Secondary hyperparathyroidism is a condition in which a disease outside of the parathyroid glands causes all of the parathyroid glands to become enlarged and hyperactive. The most common causes of secondary hyperparathyroidism are kidney failure and vitamin D deficiency. In kidney failure, the kidney is no longer able to make enough vitamin D or remove all of the phosphorus that is made by the body, which leads to low calcium levels. These low calcium levels stimulate the parathyroid glands to make more PTH. Over time, this constant stimulation causes the parathyroid glands to grow and become hyperactive and patients can progress to develop secondary hyperparathyroidism. Patients with kidney failure and secondary hyperparathyroidism can often have PTH levels in the hundreds and even thousands. Occasionally patients will develop a condition called calciphylaxis where calcium deposits form in the skin and muscles causing painful skin lesions that over time can cause necrosis (i.e. tissue death) and ulcers.
The best treatment for secondary hyperparathyroidism is typically aimed at fixing the cause of the parathyroid problem. For example, patients with secondary hyperparathyroidism from vitamin D deficiency are best treated by raising the vitamin D levels to the normal range. For patients with secondary hyperparathyroidism from kidney failure, the only treatment is to have a kidney transplant. If the underlying problem cannot be fixed, the best treatment is medical therapy and surgery is only done for patients in whom optimal medical therapy is not working. For patients with kidney failure, the main treatments include phosphate binders (to bind the extra phosphate), vitamin D supplements (i.e. calcitriol), and calcimimetics. Calcimimetics are drugs that "trick" parathyroid cells into making less PTH. Calcimimetics like Sensipar lower the PTH levels by about 50% on average. The main side effects of calcimimetics include nausea and vomiting.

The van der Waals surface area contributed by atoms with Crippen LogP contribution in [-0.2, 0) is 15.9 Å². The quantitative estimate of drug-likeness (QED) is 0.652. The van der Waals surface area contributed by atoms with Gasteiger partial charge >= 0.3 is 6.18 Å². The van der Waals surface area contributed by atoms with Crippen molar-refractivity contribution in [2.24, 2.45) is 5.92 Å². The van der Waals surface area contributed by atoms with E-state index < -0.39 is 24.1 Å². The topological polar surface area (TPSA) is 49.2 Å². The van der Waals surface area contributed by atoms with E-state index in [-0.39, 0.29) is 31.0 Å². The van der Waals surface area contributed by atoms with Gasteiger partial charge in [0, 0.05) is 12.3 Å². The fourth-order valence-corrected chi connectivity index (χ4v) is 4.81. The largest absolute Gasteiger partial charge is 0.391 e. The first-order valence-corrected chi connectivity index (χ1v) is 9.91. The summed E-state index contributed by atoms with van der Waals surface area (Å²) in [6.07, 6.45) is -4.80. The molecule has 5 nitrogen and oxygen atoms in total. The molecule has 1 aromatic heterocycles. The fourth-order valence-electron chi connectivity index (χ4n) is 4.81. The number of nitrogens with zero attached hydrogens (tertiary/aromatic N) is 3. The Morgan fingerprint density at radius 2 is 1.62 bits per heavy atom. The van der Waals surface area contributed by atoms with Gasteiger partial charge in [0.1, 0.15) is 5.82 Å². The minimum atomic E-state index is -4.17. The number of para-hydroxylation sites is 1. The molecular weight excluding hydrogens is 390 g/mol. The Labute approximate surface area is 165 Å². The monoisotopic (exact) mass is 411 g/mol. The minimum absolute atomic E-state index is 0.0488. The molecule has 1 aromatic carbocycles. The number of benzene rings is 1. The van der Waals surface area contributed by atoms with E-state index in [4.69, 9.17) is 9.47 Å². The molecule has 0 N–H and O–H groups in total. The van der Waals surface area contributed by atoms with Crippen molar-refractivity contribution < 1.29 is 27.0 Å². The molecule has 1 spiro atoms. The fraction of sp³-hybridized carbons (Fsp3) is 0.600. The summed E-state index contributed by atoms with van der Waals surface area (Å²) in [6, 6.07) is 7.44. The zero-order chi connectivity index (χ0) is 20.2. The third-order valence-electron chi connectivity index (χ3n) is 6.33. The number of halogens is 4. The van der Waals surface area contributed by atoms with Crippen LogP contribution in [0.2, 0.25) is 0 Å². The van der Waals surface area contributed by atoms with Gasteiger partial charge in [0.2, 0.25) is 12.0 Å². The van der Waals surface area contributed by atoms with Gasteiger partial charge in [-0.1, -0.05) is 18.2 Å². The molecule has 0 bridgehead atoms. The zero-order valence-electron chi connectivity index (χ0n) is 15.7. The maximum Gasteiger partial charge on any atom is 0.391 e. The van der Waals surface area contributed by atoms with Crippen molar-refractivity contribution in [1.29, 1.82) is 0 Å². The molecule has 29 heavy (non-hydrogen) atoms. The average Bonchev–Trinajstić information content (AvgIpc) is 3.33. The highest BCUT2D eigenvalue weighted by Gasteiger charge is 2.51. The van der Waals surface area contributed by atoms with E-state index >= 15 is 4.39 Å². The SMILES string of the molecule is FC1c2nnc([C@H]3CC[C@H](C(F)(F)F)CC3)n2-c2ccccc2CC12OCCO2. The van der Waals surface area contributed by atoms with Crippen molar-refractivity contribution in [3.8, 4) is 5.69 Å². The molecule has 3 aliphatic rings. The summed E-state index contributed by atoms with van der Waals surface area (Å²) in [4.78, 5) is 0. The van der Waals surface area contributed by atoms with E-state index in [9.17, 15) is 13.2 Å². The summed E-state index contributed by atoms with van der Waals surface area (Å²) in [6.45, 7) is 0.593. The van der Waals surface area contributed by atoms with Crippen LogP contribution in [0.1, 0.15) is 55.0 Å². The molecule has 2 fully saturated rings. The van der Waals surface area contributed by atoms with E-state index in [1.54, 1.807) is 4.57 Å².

Unfortunately, medical therapy does not work in up to 25% of patients and surgery is sometimes necessary. The main reasons for an operation include: worsening bone density, severe pruritus (i.e. uncontrollable itching), calciphylaxis, PTH levels that are consistently higher than 800 pg/ml, and inability to control calcium and phosphorus levels in the blood by dialysis. The three main types of surgery for secondary hyperparathyroidism are subtotal parathyroidectomy (i.e. removal of 3 and ½ of the parathyroids), 4 gland excision and autotransplantation (i.e. removing all 4 parathyroid glands and placing a piece of a parathyroid in the forearm), and PTH-guided parathyroidectomy (i.e. removing enough parathyroid tissue to bring the intraoperative PTH levels to between 200 and 300). Each technique has its risks and benefits, so it is important to work with specialists to determine which operation is right for each individual patient. However, since none of these operations fix the underlying cause of the secondary hyperparathyroidism, patients are at high risk for recurrence (i.e. disease that comes back).